There are many other explanations, some of which may also contain some truth. The initial spark was insensitive policing following an incident in which a 29-year-old black man was shot dead in North London last Thursday. The details of that incident remain obscure and there is also a suggestion that police brutality during a subsequent protest may have been the final straw. It is clear, at the very least, that initial police reports were lies, which fits a pattern with which we are now depressingly familiar following other incidents like the unlawful killings of Ian Tomlinson and Jean-Charles de Menezes. Few poor people in London have any trust in or respect for the Metropolitan Police any more. Students and anti-cuts protesters have long known that the police cannot be trusted: it's not just teenagers from poor ethnic minority communities. The police have abused their power for too long, as in this shocking example of arbitrary arrest captured on video on the day of the royal wedding. No one should be surprised that such behaviour is likely to provoke a violent response, sooner or later. In view of this, I find it terrifying that some people seem to be calling for greater police powers or more armed police, in response to riots which armed police helped to spark. I cannot think of a better way to guarantee yet more trouble in future. Also, calls for the use of rubber bullets, tear gas and water cannon must be resisted: these methods do not work in other countries (or Northern Ireland). Coercion is the desperate last resort of tyrants. Leaders in democracies need to earn their authority by commanding respect.

I know that there are still many good officers in the Met, but they seem to be fighting a losing battle within an institution that is collectively corrupt, racist and overtly political. The phone-hacking scandal is just the best known in a litany of examples where the police have favoured powerful interests over any concept of justice for ordinary citizens. I've seen at first hand their willingness to defend big business against legitimate peaceful protesters, as they did in Croydon two weeks ago: the massive police presence in Croydon town centre for the visit of about 40 peaceful UK Uncut demonstrators contrasted strongly with their virtual absence on Monday night. Far from giving yet more powers to a police force which repeatedly abuses those powers, we should be taking their powers away and giving communities more power to police themselves.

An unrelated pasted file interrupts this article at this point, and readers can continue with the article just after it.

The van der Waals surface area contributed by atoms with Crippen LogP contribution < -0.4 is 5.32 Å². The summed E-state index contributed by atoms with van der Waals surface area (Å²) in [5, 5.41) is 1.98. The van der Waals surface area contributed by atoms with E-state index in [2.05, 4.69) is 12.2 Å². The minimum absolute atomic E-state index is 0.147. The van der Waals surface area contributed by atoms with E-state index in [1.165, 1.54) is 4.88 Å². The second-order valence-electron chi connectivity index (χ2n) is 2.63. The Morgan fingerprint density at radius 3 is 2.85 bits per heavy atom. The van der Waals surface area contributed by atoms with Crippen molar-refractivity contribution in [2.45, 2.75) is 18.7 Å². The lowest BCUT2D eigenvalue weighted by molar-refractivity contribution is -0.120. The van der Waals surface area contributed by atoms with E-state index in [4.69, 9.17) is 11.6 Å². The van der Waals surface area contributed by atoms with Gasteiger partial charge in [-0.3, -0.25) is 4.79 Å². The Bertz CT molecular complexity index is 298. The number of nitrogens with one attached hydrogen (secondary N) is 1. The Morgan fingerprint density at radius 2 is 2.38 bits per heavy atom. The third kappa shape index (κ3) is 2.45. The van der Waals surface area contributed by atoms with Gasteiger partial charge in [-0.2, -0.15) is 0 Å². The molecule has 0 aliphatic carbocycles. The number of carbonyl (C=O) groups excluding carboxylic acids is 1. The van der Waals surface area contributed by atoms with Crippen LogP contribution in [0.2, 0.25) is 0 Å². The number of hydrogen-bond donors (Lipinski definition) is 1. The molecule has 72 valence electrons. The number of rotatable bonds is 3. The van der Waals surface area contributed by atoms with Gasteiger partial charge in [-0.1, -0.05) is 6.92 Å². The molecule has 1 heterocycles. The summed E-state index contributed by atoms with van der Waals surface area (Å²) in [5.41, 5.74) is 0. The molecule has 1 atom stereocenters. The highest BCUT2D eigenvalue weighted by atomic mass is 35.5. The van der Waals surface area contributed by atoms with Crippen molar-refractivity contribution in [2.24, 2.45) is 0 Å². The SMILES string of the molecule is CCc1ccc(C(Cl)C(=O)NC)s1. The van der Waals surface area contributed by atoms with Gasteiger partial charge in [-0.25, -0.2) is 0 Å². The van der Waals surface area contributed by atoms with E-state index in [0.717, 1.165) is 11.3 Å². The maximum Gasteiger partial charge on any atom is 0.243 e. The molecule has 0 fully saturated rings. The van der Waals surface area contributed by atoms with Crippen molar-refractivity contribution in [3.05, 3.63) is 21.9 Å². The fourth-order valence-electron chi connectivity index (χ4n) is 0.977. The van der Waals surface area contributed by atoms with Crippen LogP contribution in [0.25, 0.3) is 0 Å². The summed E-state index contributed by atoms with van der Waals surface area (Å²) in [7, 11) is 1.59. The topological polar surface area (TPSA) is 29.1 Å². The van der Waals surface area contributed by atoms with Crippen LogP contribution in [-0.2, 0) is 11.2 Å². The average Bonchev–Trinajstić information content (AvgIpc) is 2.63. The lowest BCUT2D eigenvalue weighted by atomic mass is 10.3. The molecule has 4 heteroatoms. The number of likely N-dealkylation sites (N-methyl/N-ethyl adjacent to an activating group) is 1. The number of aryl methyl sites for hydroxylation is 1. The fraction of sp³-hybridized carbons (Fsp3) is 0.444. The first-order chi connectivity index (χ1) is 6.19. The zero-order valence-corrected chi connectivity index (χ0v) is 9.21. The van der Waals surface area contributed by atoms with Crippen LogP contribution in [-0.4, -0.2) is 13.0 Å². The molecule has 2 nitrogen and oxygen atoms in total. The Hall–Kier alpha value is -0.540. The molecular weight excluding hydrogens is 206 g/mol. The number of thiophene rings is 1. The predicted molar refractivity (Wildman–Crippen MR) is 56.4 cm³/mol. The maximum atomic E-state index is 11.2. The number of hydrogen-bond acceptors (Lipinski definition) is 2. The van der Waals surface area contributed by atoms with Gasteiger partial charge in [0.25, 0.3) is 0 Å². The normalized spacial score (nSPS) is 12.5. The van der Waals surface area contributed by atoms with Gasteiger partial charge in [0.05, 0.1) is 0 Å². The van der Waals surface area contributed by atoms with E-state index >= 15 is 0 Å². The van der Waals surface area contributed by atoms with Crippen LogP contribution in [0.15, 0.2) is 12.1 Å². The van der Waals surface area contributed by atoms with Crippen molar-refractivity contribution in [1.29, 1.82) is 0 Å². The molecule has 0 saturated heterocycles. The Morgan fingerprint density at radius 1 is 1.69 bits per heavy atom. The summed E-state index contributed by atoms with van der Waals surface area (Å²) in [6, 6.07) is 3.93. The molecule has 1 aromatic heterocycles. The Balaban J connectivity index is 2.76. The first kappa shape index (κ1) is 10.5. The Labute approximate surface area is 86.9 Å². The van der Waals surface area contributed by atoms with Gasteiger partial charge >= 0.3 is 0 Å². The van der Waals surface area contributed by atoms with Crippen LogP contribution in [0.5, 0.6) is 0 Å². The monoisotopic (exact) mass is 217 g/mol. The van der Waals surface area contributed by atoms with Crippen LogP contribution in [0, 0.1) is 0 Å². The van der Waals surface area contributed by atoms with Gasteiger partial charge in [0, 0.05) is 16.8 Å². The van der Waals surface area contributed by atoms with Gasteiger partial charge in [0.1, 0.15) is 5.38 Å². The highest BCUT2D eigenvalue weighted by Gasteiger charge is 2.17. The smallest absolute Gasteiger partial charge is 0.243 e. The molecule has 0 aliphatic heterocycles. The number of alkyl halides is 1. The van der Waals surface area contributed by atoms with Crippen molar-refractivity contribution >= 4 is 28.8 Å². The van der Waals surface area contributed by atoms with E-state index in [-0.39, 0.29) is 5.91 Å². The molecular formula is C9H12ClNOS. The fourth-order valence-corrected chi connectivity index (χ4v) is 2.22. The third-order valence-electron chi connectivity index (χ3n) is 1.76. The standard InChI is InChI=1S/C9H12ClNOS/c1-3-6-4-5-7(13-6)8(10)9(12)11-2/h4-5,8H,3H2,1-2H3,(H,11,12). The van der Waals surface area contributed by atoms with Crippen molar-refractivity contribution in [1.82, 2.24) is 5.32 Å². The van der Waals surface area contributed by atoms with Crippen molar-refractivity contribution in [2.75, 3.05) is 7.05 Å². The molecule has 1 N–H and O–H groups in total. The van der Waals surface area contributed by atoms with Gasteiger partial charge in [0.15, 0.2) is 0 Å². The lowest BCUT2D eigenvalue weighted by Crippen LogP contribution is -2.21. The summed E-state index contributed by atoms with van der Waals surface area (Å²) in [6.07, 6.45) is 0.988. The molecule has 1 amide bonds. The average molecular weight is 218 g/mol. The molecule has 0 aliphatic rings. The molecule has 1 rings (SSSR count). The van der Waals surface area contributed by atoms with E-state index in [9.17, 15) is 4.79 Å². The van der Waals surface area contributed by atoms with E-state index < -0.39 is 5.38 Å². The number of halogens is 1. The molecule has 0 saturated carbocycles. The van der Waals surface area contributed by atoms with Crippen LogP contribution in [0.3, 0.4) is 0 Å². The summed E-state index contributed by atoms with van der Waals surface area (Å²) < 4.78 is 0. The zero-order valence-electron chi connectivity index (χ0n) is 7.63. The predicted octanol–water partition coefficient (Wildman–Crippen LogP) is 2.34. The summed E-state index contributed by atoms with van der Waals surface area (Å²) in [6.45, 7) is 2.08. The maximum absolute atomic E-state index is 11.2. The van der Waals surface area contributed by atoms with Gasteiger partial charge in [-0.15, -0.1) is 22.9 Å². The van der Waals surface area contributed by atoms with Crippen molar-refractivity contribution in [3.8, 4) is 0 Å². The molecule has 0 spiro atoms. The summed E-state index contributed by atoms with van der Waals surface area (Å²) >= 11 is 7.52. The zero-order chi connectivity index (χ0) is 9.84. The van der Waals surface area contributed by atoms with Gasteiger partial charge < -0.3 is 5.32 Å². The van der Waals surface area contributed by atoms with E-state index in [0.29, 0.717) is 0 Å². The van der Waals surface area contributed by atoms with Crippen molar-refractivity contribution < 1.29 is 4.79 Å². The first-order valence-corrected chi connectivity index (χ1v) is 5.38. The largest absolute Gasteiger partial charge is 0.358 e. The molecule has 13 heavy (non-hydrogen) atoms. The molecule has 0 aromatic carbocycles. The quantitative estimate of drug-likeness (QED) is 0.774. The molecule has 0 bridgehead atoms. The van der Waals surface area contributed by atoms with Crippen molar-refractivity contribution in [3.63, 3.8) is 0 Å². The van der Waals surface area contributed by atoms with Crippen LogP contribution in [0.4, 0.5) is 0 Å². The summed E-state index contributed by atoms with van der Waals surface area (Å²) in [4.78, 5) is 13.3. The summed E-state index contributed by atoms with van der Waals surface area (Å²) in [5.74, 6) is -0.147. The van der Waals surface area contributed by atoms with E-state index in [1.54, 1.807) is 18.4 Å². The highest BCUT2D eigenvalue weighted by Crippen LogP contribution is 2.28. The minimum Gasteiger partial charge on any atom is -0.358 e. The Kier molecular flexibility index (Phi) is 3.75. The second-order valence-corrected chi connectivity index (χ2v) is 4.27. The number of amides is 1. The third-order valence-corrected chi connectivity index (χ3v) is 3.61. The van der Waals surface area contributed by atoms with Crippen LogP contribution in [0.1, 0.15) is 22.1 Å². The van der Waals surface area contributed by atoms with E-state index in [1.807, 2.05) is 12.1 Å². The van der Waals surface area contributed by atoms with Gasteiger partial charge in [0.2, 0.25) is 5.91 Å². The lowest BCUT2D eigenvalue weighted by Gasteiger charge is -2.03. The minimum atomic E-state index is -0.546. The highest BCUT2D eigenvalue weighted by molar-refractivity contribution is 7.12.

So, the police are part of the problem rather than part of the solution, but they are not the whole problem. Their role is usually to light a spark to ignite a powder keg before trying, ineffectually, to deal with the explosion. The powder keg itself is created by a combination of social and economic factors, for which successive governments have to take some responsibility. Life in urban ghettos is blighted by fear of violence, crime and the daily humiliations of unemployment and benefit-dependency, fenced around with advertising which calls the faithful to the consumer temples of capitalism from which the poor are largely excluded. The hopes they are sold are not for education, a career and self-respect but for a part-time sales job in Primark (if they're lucky) and a credit card. They can definitely forget about owning their own home: at best they will subsist on housing benefit for the rest of their lives, as rents and mortgage costs soar into the stratosphere, even out of reach of young middle-class couples now, whilst social housing is almost non-existent.

If you kick a horse, you can surely expect it to kick back. Our current government seemed to think it could do the same to people without getting a response. The cuts in Housing Benefit were a direct slap to the urban poor, as was the abolition of Education Maintenance Allowance (EMA). The latter was also an insult, as it effectively implied that the education of poor kids was of no value to society. Such insults did play a direct role in fuelling the riots, as this Reuters interview with a rioter makes clear. Cuts to other local services only add to the sense of embattlement. Libraries, schools, healthcare, social services, youth centres: nothing is spared in the ruthless assault on those who have nothing to live for. Meanwhile, cabinet members dispense their unmandated decrees from on high, behind the wrought iron gates of their country mansions, safe from both riots and the grey reality of austerity Britain. They are doing far more damage to the country and its social fabric than the rioters could ever dream of doing. Still, riots are not solely the government's fault.

Perhaps the most important factor in sustaining the widespread looting is a system which tells us repeatedly that greed is good. Neo-liberal economic theorists and right-wing politicians never miss a chance to hammer home the message that self-interest is the basic driver of wealth creation. The powerful and wealthy owe nothing to the societies in which they live. Their greed is always good. It is only the greed of the poor which is to be feared and reviled. Human values have no place in the dystopian pleasure-gardens of unbridled materialism, built in the images of multinational corporations. When David Cameron says 'there are things that are badly wrong in our society', he's right, but he's looking in the wrong place. The UK's brand of authoritarian government and brutal capitalism are the cancerous heart of the problem.